System Kuhn: A Novel Single Shot Breechloader

This is an interesting single-shot breechloading system built by Kuhn of Besançon – a city near Switzerland in eastern France. It is clearly a sporting rifle, firing an 11mm black powder cartridge and probably dates to the 1870s or 1880s. It automatically ejects an empty case when opened and automatically cocks the hammer when the action is closed, making it a cleverly efficient system to shoot. The trigger is also not actually operable until he lever is fully closed, rendering it safe from out of battery firing. I don’t know anything about the maker, however…


  1. In so far as this looks like an improved Winchester 1885 (Browning’s patent drawing here:, I should date this rifle no earlier than that. The figure-eight shaped link between hammer and action mimics the link between lever and breechblock in the Browning design. Browning himself improved on the Sharp’s action (the 1885 was self-cocking). Monsieur or Herr Kuhn seems to have improved on that in turn, this action not only being even further simplified (a feat in itself), but also self-ejecting, easier to strip and clean, and possessed of the lever lock and that very effective out-of-battery safety. I’ll bet the trigger pull is very nice too. I suspect this gun is obscure because the maker was infringing a patent — unless it was made before 1883. However, a very nice gun and very good to be made aware of it here. Thanks again to Mr. M.

  2. I watched the video twice trying to figure out what those large ovals at the top of the receiver were for. I have owned and shot many single shots but I can’t see any value. I can’t believe he went to that much work for ascetics. The rifle appears to be well thought out and all business. I was a bit surprised that there were no distance markings on the rear sight. It looks like it would be a perfect weight and balance for off hand shooting.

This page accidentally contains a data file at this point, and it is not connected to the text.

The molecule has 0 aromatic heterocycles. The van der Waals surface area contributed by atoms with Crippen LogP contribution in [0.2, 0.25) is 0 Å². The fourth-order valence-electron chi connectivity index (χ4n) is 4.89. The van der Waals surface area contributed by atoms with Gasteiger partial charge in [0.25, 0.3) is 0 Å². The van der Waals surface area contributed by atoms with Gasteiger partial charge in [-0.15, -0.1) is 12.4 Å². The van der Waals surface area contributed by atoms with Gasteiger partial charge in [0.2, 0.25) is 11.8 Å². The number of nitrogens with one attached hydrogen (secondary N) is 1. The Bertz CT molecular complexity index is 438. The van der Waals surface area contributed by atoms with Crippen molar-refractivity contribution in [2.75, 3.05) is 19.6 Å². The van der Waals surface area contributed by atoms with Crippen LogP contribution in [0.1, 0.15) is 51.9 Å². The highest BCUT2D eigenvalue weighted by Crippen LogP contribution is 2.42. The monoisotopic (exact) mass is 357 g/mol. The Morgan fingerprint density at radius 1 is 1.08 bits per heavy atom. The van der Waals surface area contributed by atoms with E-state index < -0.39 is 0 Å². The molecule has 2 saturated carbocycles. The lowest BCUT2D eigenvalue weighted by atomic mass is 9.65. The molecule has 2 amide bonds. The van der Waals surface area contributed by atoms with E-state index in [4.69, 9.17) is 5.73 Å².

3. Those ovals look to be an area of beefed-up metal in the join between the rear bearing surface of the breechblock and the breechface. Presume they are there to increase the strength and stiffness of the action in this critical area.

    • In English, The shaped ovals of extra metal would be known as “Bolsters”

      Bolsters appear around the corner of the action on some shotguns and break open rifles, even by some very high end makers like Holland & Holland and Purdey.

      They’re actually something of a fashion feature, as it is entirely possible to design sufficient strength into a break open action for it to handle .460 wetherby mag, without excessive weight and without bolsters.

  4. In the Gun Collector’s Digest Vol. 1, 1974;

    There is an article on the 10.4mm Dutch East Indies revolver. The author was trying to find a Chamelot-Delvigne system revolver to add to his reference collection, and instead found the East Indies type, which is distinctly different. The DEI revolver merits a one-sentence mention in Boothroyd’s The Handgun.

    What that has to do with this is that in the process the author found another similar revolver, definitely neither the DEI or a standard Dutch 9.4mm service revolver, that seemed to have mechanical aspects of both.

    Inlaid in gold on the lower left side of its frame was the legend;


    In all capitals, and italicized.

    He was unable to learn any more about that revolver.

    Somehow I think it unlikely that there were two different arms designers working in Europe around the 1880s with that name. So I would suggest that this rifle, and that revolver, were probably the work of the same person.



Leave a Reply

Your email address will not be published.